The only way to have work-life balance | Mel Robbins

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- You gotta honor that if you're gonna say

I'm putting down the phone between seven and nine o'clock

tonight and I'm actually just gonna be present with you

you've got to honor it.

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- It's an excellent question.

I think if you're present to whether or not

you're kind of in the zone of time

where it's cool to be fluid,

you're kind of with the family, you're also

sort of present on your phone, that's cool.

If you've decided that because my kids

are starting to complain or my fiance's starting

to complain that I'm always like this

then you gotta honor that if you're gonna say

I'm putting down the phone between seven and nine o'clock

tonight and I'm actually just gonna be present with you

you've gotta honor it.

So what I will do is I'll just jot a note to myself

so instead of picking up the phone,

I'll just jot a note down and it's only

because I have the propensity to work 24/7

'cause I love what I do and I love responding to people

on social and I love seeing all the stuff that's going on.

Set a quitting time every single day,

now I usually I'd say about 65% of the time

I honor it, it's not foolproof but it works

the majority of the time and you've had

the experience right where you gotta be in a meeting

at the school or you have to catch a plane

or you've got a doctor's appointment

and have you ever noticed that when you've got

an anchor like that your whole day condenses

and you're more productive 'cause you've got

this deadline?

And that's called Parkinson's Law,

so Parkinson's Law, it's a research-backed fact

that when you have work to do,

it will expand to the amount of time that you have

to do it in, so if you have 20 minutes

to make a call, how long will it take you?

- [Crowd] 20 minutes.

- If you have two weeks to make it

how long will it take you?

- [Crowd] Two weeks.

- Correct!

So if you every day no phone in your room,

you set that one priority that matters to you

if you got time to kind of inch it forward

just a little bit, great, you've already made progress,

you're done for the day then you look at your phone,

you also set a quitting time right then and there,

the majority of days you'll honor it

and that quitting time means for me it means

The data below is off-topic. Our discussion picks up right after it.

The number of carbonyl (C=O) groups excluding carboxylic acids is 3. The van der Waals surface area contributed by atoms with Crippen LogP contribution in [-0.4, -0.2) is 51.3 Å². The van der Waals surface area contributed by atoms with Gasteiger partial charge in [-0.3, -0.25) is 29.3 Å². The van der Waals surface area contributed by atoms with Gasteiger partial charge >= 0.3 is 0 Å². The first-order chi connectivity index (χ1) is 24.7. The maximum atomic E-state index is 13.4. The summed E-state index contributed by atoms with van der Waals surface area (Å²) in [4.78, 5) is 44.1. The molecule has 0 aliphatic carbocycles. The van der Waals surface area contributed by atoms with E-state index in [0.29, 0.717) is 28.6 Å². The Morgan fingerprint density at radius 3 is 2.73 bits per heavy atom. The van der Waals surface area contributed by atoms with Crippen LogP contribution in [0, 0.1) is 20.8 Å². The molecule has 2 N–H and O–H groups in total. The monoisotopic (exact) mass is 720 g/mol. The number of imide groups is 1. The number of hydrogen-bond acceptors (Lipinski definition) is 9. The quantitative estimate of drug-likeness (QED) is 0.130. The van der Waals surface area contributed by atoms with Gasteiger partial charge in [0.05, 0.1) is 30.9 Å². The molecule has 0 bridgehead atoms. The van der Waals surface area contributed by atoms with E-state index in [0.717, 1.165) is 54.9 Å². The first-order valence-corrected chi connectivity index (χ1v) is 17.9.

I'm not on my phone and everybody that works for me

knows if there's an emergency or if we have to do something

they'll call me so that helps a lot.

Does that answer hep you?

- [Woman] Yeah, it does.

- Excellent.

There is like some pretty interesting research

around how long you can focus.

You guys remember when we took standardized tests

how when you were done with the test

you had this massive headache?

Felt like your brain was pushing?

It's because your prefrontal cortex was so gassed,

it had to focus for so long,

that it was tired.

The reason why we have habits that get automated

is to give your prefrontal cortex a break.

Because if your brain had to focus on everything

intently 100% of the time it would not be able to do it,

it would blow up in your head, so the reason why

it goes back and forth between behaviors

that are patterns and behaviors that cause you

to be intentional is because your brain

needs to take these little breaks.

What you're dealing with is you've developed a habit

that gets triggered by that feeling

so when your brain starts to feel gassed

that's the trigger, this part of the brain takes over

and what your pattern you're repeating

is social media, so the fastest way to stop that

is when you catch yourself on social media

in that instance five, four, three, two, one

to override the pattern and then get up

and take a quick walk.

A three minute walk literally even into the kitchen

or around the block or go outside and take a phone call

or something, it's remarkable how that will help a lot,


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